Let’s go back to our kitchen machine and making the perfect cake. This example is actually easily turned into an industrial use case. But instead of the quality of cakes, we’re looking at the quality of our product. What will the NaCl concentration be? What will the viscosity be? What will the throughput be?

Note that these are forward-looking questions. They’re not asking what the viscosity is right now, but rather what it will be like later, so that you can make any adjustments you need ahead of time and ensure that you’re maximizing both outputs and profits.

You can model all these questions with respect to the sensor data you read from your IIoT devices, including temperatures, currents, or even images and audio files. Using a versatile platform like the RapidMiner AI Hub, you’re able to capture all of this information from different sources and use them in one unified, forward-looking process.

Combining information from different processing steps

Another use case for IIIoT is the combination of information from different sites and processing steps. Most products run through many different steps during their creation, and often consist of different materials. But the people on the shop floor can’t know everything what’s been done to those materials in previous steps of the process. Plus, it’s unlikely that everyone on the floor is an expert on the materials used.

But with intelligent algorithms, you can help the people on the ground. Using machine learning with data from distributed sensors, you can predict the properties and distill the important information about your bill of materials. This empowers folks on the shop floor to make the best decisions possible about what’s happening and what actions they should take. This leads to better quality, less spoilage, and even higher security standards.

Wrapping Up

If you’re thinking about experimenting or expanding your use of the Internet of Things in your business, you’re on the right track—these technologies can have real impact on your efficiency and bottom lines. But if you’re thinking about how to use or improve your use of these technologies, make sure you’re doing it the intelligent way, and not just applying traditional BI methods to the treasure trove of data you’re generating.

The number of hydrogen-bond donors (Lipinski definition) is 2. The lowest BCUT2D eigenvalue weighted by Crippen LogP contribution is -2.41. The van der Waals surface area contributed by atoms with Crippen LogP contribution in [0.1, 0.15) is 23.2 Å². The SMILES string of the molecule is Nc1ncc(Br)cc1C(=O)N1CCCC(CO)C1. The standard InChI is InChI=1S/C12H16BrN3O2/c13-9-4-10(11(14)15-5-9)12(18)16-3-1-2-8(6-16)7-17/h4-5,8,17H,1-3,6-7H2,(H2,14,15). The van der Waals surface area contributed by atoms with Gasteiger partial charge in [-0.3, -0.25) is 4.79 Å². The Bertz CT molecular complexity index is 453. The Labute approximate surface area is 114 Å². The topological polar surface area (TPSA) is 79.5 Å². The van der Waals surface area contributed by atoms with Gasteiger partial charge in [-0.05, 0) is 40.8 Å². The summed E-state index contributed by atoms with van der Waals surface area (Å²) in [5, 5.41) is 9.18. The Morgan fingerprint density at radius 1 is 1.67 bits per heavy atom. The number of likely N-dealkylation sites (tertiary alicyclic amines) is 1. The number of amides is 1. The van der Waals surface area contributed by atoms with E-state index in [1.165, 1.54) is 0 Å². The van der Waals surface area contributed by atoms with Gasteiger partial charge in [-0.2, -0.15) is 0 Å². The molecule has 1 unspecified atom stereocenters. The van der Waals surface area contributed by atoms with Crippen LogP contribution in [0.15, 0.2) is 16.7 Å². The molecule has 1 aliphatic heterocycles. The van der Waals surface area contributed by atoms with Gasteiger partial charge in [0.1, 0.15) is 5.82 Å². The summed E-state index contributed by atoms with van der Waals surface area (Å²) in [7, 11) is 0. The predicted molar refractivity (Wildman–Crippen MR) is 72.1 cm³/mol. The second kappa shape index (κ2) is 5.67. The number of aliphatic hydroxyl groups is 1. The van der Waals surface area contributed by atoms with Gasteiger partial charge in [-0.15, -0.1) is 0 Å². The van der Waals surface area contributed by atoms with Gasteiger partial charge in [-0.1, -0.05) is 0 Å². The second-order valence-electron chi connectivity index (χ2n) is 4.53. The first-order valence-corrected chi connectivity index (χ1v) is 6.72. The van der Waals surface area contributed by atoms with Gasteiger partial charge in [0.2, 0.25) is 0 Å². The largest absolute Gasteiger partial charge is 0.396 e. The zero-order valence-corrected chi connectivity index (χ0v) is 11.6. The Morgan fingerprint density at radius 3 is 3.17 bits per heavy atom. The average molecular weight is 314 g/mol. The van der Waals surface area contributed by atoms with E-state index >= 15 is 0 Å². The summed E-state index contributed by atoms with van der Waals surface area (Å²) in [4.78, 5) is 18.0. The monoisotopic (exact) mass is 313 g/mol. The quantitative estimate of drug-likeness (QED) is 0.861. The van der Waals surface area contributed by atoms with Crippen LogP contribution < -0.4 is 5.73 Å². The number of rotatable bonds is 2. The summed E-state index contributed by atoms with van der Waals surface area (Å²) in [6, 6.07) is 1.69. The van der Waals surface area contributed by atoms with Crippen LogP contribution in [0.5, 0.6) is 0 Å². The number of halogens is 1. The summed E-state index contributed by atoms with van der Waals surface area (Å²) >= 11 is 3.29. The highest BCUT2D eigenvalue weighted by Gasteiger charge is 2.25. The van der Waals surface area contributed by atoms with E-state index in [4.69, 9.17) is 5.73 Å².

If you’d like to read more about some of the ways that AI and ML are impacting the manufacturing industry—as well as others—check out 50 Ways to Impact Your Business with AI.

Looking to drive real business impact with AI?

Sometimes the most difficult thing is simply knowing where to start. Identifying impactful use cases is one of the most cited roadblocks for organizations seeking to leverage AI.

Learn from these 50 use cases across all industries.

Additional Reading

rapdiminer-virtual-optimizer
Webinar

RapidMiner Virtual Optimizer

In this webinar, we cover the topic of process optimization through the lens of RapidMiner’s virtual optimizer—a real-time prescriptive dashboard that lets workers understand the current state of your operation, experiment with potential changes, and then implement the best solution.

Read More
Martin Schmitz

Martin Schmitz

Martin Schmitz, PhD is RapidMiner's Head of Data Science Services. Martin studied physics at TU Dortmund University and joined RapidMiner in 2014. During his career as a researcher, Martin was part of the IceCube Neutrino Observatory located at the geographic South pole. Using RapidMiner on IceCube data, he studied the most violent phenomena in the universe like super massive black holes and gamma ray bursts. Being part of several interdisciplinary research centers, Martin dived into computer science, mathematics and statistics and taught data science and the use of RapidMiner.